This used to happen all the time in the early 90s. I was just talking with someone yesterday and we were both talking about how 10 years ago, you could get TZs and TAFs (and MANY more) for $1500 or less. In particular, TZs you could get super cheaply everywhere because the game sucked on route - not just did it not earn, but it fell apart constantly and had tons of problems.
Quoted from mickthepin:
Stern will never hold its value or improve (LOTR exception to the rule). I know this upsets you fan boys and I like some new sterns but if you can tell me with a straight face that sterns these days are built to the same quality standard of early 90's Williams and Bally you are in denile... Get real
Ha! Clearly, you're not an op.
The market is different, so whether Sterns will hold their value or improve is more difficult to nail down. They aren't on route any more. When Williams was making their DMD games, they were making them to put on route and earn money, not sell for tons of money down the line. 10 years ago, you could buy nearly every pin that B/W made for less than they sold it for, with very few exceptions (like Medieval Madness) because they were route monsters. Ops didn't want to give up old games that made more than brand new games...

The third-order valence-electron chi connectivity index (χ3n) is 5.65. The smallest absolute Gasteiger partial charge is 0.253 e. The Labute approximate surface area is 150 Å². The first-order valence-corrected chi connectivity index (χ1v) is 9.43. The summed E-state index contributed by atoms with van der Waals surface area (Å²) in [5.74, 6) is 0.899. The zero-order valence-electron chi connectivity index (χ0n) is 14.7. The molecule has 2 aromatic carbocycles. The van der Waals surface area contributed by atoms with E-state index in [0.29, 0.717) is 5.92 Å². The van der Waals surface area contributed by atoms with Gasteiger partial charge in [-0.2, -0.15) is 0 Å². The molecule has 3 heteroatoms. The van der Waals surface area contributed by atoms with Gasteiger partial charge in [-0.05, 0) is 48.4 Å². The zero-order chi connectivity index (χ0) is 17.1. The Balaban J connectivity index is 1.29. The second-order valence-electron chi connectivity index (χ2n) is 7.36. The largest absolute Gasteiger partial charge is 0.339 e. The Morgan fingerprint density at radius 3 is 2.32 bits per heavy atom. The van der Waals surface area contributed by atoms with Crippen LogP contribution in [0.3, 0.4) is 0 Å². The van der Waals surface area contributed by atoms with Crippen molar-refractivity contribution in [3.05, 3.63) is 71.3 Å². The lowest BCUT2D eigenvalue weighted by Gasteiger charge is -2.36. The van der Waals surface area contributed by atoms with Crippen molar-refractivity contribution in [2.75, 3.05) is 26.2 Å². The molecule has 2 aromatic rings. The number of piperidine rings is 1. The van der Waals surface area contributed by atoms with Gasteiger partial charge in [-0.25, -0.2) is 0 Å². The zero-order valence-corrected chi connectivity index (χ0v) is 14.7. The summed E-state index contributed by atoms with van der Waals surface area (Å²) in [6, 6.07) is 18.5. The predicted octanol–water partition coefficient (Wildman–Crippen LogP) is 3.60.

But as for their build quality, EVERY operator that I know says that Sterns are FAR more solid out of the box than Williams games ever were. The thing is you're looking at them through a prism. When you guy a Twilight Zone today for instance, you don't see all of the work that has been done on it to get it to work. You don't see all of the adjustments that were done by the last person to make sure it's working perfectly. You just see that it is working and think it must have always been that way.
Then, you open up a new Stern that hasn't been playing 5,000 times and adjusted the whole way, and a couple switches are flaky or a few lights go out and people freak out because it is new and should work better.
The way that it worked (in general) was this, as confirmed to me by multiple different ops... Gottlieb games were the ones known for actually having real build quality, but they earned poorly. Bally / Williams games needed a bunch of tweaking and adjustment, but earned and worked solidly once that was done (generally, TZ was a huge exception actually, it SUCKED on route). Data East / Sega earned the best initially, but generally had the most problems out of the box and in the field. They got better with time however, and the games made at the end (like South Park) were very solid. Stern continued that trend.